Official reprint from UpToDate®
www.uptodate.com ©2017 UpToDate, Inc. and/or its affiliates. All Rights Reserved.

Medline ® Abstract for Reference 81

of 'Surgical resection of sporadic pancreatic neuroendocrine tumors'

Resection of primary tumor site is associated with prolonged survival in metastatic nonfunctioning pancreatic neuroendocrine tumors.
Keutgen XM, Nilubol N, Glanville J, Sadowski SM, Liewehr DJ, Venzon DJ, Steinberg SM, Kebebew E
Surgery. 2016;159(1):311. Epub 2015 Oct 6.
BACKGROUND: Nonfunctioning pancreatic neuroendocrine tumors (NFpNET) present with distant metastases in up to 50% of patients. It is unknown whether removal of the primary tumor in patients with NFpNET and metastases is beneficial.
METHODS: We used the Surveillance, Epidemiology, and End Results database to identify patients with NFpNET and distant metastases. The primary outcome measure in this study was overall survival.
RESULTS: We identified 882 patients with metastatic NFpNET who had survival data; 303 (34%) patients had operative removal of their primary tumor of which 243 (80%) were grade I or II. Median survival of patients undergoing resection of the primary site was 65 (95% confidence interval 60-86) versus 10 (8-12) months for those without resection (P<.0001). Patients diagnosed after 2003 (n = 625, 71%) were more likely to undergo an operation than those diagnosed earlier (P = .001). Multivariable analysis showed that a lesser tumor grade (P<.0001), younger age (P<.0001), diagnosis during or after 2003 (P = .0003), tumor site in the body/tail (P = .009), and operative resection of the primary tumor site (P<.0001) were associated with prolonged survival of patients with NFpNET and distant metastases.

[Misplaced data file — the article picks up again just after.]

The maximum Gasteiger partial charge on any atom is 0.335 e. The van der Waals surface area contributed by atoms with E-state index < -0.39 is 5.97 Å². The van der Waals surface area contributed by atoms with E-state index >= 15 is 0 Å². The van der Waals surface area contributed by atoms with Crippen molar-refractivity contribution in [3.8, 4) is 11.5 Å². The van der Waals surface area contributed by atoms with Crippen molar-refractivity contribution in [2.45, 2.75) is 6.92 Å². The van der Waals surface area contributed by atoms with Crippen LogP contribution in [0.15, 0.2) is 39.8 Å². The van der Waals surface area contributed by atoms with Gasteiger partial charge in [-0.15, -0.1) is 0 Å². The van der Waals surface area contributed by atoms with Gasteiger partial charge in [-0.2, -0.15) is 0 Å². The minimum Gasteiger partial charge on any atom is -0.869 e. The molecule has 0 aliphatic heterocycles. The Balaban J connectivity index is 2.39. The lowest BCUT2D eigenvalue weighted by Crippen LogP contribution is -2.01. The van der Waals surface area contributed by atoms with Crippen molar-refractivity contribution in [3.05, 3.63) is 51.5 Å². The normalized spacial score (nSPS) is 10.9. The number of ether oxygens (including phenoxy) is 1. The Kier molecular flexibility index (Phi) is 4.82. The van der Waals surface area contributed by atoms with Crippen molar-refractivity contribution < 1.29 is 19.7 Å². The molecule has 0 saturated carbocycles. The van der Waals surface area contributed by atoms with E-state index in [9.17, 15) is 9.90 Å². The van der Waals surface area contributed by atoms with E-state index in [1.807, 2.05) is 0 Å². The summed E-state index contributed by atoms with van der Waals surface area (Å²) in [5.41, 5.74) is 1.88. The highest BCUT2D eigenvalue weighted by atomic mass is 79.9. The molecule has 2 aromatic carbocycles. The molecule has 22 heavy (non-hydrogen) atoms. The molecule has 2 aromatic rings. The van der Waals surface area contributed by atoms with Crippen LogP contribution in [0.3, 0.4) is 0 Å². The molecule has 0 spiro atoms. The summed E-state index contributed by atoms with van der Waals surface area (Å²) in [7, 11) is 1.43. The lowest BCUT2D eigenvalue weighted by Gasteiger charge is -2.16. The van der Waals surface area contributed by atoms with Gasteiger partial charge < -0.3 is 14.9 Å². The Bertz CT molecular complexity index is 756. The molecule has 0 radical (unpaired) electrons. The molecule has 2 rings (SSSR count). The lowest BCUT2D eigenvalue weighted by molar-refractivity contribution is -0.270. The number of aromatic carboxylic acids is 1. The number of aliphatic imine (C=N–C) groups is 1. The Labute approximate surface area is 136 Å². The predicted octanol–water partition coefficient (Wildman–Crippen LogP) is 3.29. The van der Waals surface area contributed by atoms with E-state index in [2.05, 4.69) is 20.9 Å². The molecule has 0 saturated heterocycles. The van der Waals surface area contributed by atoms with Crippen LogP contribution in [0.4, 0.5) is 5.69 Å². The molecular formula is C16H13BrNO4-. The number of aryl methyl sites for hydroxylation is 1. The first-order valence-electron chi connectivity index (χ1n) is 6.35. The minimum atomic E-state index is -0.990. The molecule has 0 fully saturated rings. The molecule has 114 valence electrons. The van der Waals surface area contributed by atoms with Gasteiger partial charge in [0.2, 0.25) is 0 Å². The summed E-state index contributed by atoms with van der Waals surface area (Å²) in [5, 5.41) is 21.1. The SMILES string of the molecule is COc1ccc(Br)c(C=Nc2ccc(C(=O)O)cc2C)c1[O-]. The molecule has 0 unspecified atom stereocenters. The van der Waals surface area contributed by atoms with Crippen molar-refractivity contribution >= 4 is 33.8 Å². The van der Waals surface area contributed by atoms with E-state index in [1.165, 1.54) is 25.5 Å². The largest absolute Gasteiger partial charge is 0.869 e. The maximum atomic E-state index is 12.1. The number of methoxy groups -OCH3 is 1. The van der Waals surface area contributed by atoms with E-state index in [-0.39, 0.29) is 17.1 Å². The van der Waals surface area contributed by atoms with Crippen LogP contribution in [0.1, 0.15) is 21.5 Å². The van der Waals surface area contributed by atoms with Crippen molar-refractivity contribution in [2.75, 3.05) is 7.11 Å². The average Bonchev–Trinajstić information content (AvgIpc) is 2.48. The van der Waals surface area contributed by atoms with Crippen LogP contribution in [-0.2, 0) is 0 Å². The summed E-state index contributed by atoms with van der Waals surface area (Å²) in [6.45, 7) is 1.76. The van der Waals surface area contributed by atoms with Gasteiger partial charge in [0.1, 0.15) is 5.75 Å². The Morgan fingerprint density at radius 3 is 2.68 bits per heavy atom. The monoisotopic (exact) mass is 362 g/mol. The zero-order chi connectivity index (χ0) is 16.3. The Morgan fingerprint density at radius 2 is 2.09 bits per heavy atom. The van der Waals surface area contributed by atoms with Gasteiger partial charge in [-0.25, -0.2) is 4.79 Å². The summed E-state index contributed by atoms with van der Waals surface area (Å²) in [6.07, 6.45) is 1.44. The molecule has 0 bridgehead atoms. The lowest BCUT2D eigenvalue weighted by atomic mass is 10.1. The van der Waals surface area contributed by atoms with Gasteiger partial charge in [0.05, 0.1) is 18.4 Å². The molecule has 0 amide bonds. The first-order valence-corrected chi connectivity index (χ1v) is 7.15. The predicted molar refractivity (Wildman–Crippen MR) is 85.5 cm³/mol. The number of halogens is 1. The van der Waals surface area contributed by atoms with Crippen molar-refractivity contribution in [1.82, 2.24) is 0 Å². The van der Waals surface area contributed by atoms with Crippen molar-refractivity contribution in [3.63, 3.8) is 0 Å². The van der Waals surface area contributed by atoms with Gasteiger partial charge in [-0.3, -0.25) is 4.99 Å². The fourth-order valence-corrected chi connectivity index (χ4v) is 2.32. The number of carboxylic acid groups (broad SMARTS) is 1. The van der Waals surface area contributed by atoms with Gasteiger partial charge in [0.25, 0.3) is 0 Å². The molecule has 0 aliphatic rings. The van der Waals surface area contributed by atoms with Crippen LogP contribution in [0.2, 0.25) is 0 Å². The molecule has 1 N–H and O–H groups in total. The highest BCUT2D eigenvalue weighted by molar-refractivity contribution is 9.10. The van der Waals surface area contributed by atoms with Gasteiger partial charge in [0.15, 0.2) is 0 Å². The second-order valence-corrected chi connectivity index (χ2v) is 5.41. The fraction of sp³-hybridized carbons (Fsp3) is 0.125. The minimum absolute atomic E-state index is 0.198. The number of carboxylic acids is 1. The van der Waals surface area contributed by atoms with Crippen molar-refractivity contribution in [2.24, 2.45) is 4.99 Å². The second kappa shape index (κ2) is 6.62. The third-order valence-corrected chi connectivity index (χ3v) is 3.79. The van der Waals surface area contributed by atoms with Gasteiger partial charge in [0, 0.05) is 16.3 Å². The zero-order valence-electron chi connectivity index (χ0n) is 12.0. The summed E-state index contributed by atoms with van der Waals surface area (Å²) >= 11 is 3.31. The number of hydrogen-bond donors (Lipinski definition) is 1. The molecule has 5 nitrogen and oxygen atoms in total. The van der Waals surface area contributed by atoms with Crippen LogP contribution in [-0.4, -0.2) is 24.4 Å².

CONCLUSION: This study suggests that resection of the site of the primary NFpNET is associated with greater survival in patients with distant metastases and could therefore be considered as a additional treatment option in this patient population.
Endocrine Oncology Branch, Center for Cancer Research, National Cancer Institute, National Institutes of Health, Bethesda, MD.